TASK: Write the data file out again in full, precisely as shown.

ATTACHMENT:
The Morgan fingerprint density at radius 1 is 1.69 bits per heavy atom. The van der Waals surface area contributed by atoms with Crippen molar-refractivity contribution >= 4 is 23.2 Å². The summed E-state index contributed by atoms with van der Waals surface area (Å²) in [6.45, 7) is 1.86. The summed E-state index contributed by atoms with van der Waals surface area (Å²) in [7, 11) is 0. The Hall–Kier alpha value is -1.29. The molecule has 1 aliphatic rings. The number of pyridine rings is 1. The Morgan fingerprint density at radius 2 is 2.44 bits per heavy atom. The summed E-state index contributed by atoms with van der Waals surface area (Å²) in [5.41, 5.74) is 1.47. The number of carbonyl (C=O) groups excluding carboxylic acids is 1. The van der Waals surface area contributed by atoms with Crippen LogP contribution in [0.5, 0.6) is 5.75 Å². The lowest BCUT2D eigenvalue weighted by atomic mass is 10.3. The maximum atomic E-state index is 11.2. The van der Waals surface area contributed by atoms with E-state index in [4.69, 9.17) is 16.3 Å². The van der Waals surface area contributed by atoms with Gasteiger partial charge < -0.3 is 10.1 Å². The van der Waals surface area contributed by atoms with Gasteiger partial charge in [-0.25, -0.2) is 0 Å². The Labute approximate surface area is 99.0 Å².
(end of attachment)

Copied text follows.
The Morgan fingerprint density at radius 1 is 1.69 bits per heavy atom. The van der Waals surface area contributed by atoms with Crippen molar-refractivity contribution >= 4 is 23.2 Å². The summed E-state index contributed by atoms with van der Waals surface area (Å²) in [6.45, 7) is 1.86. The summed E-state index contributed by atoms with van der Waals surface area (Å²) in [7, 11) is 0. The Hall–Kier alpha value is -1.29. The molecule has 1 aliphatic rings. The number of pyridine rings is 1. The Morgan fingerprint density at radius 2 is 2.44 bits per heavy atom. The summed E-state index contributed by atoms with van der Waals surface area (Å²) in [5.41, 5.74) is 1.47. The number of carbonyl (C=O) groups excluding carboxylic acids is 1. The van der Waals surface area contributed by atoms with Crippen LogP contribution in [0.5, 0.6) is 5.75 Å². The lowest BCUT2D eigenvalue weighted by atomic mass is 10.3. The maximum atomic E-state index is 11.2. The van der Waals surface area contributed by atoms with E-state index in [4.69, 9.17) is 16.3 Å². The van der Waals surface area contributed by atoms with Gasteiger partial charge < -0.3 is 10.1 Å². The van der Waals surface area contributed by atoms with Gasteiger partial charge in [-0.25, -0.2) is 0 Å². The Labute approximate surface area is 99.0 Å².